Quito

Quito is the capital of Ecuador. It was founded in 1534 on the ruins of an ancient Inca city. Today, two million people live in Quito. It was the first city to be named a UNESCO World Heritage Site in 1978 (along with Kraków in Poland).

. . . Quito . . .

Quito lies between two mountain ranges and its altitude is 2,850 m (9,350 feet). It may take you a couple of days to get accustomed to the altitude.

Quito is roughly divided into three parts: the Old City at the centre, with southern and northern districts to either side. The greatest concentration of tourist facilities is in the North. Quito’s Old City is the largest in the Americas. It has undergone a huge restoration and revitalization program, mainly financed by the Inter-American Development Bank. It boasts no fewer than 40 churches and convents, 17 squares and 16 convents and monasteries. It’s been called the ‘Reliquary of the Americas’ for the richness of its colonial- and independence-era architecture and heritage. It’s a great quarter to wander, with several excellent museums and plenty of restaurants and terrace and courtyard cafes for a rest while sightseeing.

Modern, northern Quito (on a map, up until the southern tip of the old airport – now called Parque Bicentenario) is a fun place to explore, with plenty of museums, urban parks, restaurants, and nightlife. The southern and northern (from Parque Bicentenario up) districts of the city are more working class and seldom visited by tourists.

Quito’s Plaza Grande

Be prepared to speak some basic Spanish in order to get along. Quito is an excellent city in which to learn Spanish before heading off to other places in South America. The Spanish spoken in Quito is very clear and it is spoken slowly as compared to coastal areas. There are many excellent Spanish schools, where you can have private or group lessons very economically. These schools will also arrange homestay accommodation which is convenient, inexpensive and a wonderful way to immerse yourself in the culture and try the local food.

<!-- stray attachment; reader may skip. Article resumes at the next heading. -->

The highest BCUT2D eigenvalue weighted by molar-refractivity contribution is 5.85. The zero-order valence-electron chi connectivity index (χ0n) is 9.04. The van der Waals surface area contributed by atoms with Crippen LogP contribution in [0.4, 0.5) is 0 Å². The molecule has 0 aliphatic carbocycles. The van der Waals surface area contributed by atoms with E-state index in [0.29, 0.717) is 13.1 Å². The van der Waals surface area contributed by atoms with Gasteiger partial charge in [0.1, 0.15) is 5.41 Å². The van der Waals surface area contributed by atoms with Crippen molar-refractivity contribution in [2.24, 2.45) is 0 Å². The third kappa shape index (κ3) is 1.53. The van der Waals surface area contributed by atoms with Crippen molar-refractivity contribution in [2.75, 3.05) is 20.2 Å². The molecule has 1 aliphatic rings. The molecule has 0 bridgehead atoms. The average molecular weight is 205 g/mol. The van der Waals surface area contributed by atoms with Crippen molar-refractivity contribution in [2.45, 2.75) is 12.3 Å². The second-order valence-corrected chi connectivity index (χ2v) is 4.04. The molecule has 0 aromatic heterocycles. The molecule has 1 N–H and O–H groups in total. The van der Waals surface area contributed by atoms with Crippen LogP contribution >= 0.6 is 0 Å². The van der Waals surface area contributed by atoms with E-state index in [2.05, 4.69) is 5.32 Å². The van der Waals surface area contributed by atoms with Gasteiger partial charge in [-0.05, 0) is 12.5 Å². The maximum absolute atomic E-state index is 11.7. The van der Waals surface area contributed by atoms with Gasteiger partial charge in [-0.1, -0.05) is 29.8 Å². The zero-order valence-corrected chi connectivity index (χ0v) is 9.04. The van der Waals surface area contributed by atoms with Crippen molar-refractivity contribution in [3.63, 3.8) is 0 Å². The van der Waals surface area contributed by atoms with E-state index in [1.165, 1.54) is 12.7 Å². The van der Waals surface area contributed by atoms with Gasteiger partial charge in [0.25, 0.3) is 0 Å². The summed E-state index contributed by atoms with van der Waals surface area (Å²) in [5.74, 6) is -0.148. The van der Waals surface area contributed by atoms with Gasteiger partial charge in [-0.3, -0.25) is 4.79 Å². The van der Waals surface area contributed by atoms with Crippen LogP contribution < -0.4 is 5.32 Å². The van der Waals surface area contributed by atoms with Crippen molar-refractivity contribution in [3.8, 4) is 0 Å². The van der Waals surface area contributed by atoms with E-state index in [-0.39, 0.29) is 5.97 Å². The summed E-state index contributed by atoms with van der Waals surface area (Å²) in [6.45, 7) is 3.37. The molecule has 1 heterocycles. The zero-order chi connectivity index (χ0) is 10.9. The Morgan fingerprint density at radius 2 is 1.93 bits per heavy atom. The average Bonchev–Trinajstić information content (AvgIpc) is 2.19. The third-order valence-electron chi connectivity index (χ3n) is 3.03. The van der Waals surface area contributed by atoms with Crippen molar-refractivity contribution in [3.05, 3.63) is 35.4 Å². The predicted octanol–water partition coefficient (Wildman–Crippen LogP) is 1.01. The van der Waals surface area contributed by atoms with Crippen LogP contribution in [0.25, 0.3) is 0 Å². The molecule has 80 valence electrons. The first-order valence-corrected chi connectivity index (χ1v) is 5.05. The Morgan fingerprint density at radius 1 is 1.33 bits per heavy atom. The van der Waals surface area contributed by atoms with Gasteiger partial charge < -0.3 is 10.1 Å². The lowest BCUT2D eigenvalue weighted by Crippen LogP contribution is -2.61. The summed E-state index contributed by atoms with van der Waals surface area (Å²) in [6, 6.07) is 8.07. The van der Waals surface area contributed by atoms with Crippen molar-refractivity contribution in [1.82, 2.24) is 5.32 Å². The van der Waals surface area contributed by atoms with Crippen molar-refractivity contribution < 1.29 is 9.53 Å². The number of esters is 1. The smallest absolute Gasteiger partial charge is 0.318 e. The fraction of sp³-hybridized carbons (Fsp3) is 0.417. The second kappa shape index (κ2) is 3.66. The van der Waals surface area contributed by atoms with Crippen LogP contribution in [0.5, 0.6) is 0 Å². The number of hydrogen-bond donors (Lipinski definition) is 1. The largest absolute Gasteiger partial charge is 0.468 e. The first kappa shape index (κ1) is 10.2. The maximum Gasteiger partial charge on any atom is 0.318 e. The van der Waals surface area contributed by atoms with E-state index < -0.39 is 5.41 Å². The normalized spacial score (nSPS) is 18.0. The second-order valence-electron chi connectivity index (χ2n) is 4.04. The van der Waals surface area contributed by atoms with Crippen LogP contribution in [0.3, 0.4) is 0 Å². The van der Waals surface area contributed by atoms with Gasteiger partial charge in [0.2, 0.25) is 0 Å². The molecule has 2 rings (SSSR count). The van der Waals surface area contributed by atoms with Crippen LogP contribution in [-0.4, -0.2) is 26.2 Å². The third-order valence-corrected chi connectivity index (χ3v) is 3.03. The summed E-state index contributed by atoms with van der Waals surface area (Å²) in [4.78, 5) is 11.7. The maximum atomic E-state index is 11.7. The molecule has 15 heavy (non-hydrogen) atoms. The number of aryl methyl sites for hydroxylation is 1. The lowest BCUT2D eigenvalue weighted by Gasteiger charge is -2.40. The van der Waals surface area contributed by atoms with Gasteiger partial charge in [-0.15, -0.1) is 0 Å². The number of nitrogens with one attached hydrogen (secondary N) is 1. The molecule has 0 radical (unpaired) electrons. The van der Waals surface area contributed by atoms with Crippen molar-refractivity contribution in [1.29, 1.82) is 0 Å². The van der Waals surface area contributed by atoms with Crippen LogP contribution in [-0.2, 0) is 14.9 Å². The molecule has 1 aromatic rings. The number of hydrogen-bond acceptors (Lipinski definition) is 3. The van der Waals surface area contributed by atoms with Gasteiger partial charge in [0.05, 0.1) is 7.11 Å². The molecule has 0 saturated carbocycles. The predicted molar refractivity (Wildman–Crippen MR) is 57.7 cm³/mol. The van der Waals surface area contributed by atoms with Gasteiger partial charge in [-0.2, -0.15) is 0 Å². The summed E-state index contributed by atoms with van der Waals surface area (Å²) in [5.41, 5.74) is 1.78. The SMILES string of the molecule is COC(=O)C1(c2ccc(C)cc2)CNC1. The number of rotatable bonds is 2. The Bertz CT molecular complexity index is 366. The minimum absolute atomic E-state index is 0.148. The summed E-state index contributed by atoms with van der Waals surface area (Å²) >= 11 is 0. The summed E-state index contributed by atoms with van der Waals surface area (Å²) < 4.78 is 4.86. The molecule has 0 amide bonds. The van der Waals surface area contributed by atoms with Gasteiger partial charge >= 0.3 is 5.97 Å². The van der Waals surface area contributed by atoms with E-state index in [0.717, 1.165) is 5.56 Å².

Very few locals speak English except in the touristy areas of North Quito which includes “La Mariscal” quarter, where most tourist businesses are located. La Mariscal occupies several square blocks in North Quito and is the place to be if you wear a backpack. Bars, restaurants, hostels and internet cafes abound. Young people from many countries tend to congregate there.

Ecuador, especially the Sierra region that includes Quito, is culturally a very conservative society. This is reflected in manner of dress. People of all socio-economic backgrounds tend to dress up in Ecuador. For men, this means a pair of trousers and a button down shirt. For women, slacks or dresses are acceptable. Men and women seldom wear short pants in Quito, although casual clothes have become somewhat more accepted especially among the young and on very hot days. Some popular nightclubs and restaurants enforce a dress code. Lastly, remember that Quito is said to have “all four seasons in a day”. Once the sun goes down it can get downright cold. Dressing in layers is a good idea.

. . . Quito . . .

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. . . Quito . . .

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